Concert Review

Most Serene Republic and The Grates Win Hearts, Don't Break Teeth at Modified

At first glance, The Most Serene Repulic and The Grates touring together seems unlikely -- even odd. The former is a Toronto-based snapshot of what Arts & Crafts does best: Broken Social Scene's intricate textures and soundscapes with the personality dynamic of Stars. The latter is a pop-infused fun punk band from Brisbane with a bubbly, perpetually bouncing front lady.

Despite the disparity, the two put on one hell of a late show at Modified, following a Third Thursday art show at the venue. Fans piled in to feel the warmth and giddy glow of Grates leader Patience Hodgson, who sported a Little House on the Prairie getup that included faux cowbody boot leggings over her black-on-black Chucks.

Hodgson channeled a young Debbie Harry with more personality in her pinkie than most bands have in their collective thumbs. She ribbon danced, invoked a skanking party and dedicated "Science Is Golden" to anyone who's been to Roswell.

The Most Serene Republic were similarly charming via their front man and master of American cinema, Adrian Jewett, who had fabulous commentary and also attempted to do "the Molly Ringwald." The septet seemed genuinely and pleasantly surprised by the warm tidings of the beaming crowd, and requested creamsicles due to the warm weather.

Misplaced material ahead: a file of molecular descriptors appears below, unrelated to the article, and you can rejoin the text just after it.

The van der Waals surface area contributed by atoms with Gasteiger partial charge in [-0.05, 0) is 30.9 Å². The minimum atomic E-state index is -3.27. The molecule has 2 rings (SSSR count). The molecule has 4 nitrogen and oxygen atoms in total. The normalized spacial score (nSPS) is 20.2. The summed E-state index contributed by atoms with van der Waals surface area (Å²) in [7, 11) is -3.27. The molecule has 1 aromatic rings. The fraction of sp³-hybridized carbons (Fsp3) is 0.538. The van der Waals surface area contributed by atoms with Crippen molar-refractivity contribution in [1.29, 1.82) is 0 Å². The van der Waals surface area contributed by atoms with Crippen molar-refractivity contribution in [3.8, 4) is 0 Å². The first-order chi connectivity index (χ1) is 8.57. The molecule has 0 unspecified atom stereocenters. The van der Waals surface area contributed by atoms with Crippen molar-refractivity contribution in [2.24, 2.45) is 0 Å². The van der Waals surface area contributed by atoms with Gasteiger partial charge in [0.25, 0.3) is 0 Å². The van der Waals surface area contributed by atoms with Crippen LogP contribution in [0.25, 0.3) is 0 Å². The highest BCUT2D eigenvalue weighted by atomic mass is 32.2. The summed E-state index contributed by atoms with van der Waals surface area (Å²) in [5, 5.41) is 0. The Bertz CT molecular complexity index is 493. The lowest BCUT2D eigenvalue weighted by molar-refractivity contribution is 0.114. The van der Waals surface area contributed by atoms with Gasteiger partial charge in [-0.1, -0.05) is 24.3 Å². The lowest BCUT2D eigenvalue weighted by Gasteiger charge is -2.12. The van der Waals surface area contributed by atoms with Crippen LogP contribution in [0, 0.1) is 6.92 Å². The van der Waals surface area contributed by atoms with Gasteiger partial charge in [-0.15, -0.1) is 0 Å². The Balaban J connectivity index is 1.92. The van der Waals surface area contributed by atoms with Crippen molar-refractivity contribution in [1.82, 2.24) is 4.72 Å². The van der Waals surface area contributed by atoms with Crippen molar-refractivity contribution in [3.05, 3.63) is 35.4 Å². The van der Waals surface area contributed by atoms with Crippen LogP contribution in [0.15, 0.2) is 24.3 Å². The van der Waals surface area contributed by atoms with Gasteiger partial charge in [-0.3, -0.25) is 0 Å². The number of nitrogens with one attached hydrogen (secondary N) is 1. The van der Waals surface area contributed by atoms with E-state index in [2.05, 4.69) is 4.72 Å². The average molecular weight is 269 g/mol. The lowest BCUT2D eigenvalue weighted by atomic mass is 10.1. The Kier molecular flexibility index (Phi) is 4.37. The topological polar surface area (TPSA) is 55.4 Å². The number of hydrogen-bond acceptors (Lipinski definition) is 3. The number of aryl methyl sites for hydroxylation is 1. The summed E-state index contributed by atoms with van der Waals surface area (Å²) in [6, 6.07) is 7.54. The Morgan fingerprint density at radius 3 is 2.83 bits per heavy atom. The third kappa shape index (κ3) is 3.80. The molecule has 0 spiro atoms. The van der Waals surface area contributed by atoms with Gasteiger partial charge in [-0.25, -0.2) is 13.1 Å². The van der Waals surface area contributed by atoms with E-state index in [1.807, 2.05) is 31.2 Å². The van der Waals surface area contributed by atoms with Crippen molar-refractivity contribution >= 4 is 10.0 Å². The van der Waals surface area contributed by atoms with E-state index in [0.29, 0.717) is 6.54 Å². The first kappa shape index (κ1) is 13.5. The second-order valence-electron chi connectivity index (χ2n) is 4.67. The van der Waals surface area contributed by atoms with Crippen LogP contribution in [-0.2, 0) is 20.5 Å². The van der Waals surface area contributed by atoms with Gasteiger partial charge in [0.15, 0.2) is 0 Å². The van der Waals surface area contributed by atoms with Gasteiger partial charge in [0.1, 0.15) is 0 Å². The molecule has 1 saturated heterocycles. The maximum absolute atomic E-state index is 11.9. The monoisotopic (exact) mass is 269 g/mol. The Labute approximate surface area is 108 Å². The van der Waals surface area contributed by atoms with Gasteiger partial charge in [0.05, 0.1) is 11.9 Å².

A little skanking carried over from The Grates' set, mostly due to  Jewett's trombone. But, hey-o, he delivered in the personality department with such delightful non sequiturs as, "Wasn't John Candy great?" In addition to, "Tonight when you go home check out 'Robin Hood Men in Tights'; it's a gem," and "I would 69 Patrick Stewart."

Both imports avoided doing encores, and left everything on Modified's creaky stage when they were done. One of the best shows this year, hands down.

Critic's Notebook:

Last Night: The Most Serene Republic and The Grates at Modified Arts

Better Than: Staying at home and enjoying the dropping temperatures. 

Personal Bias: Huge fan of both bands, and I never imagined they'd be on a bill together. 

Random Fact: After a minor debate about Patience Hodgson's skin color variance on her left arm, it was uncovered, via the interwebz, that it is a birthmark.

Further Listening: The Grates "Trampoline"

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Becky Bartkowski is an award-winning journalist and the arts and music editor at New Times, where she writes about art, fashion, and pop culture.
Contact: Becky Bartkowski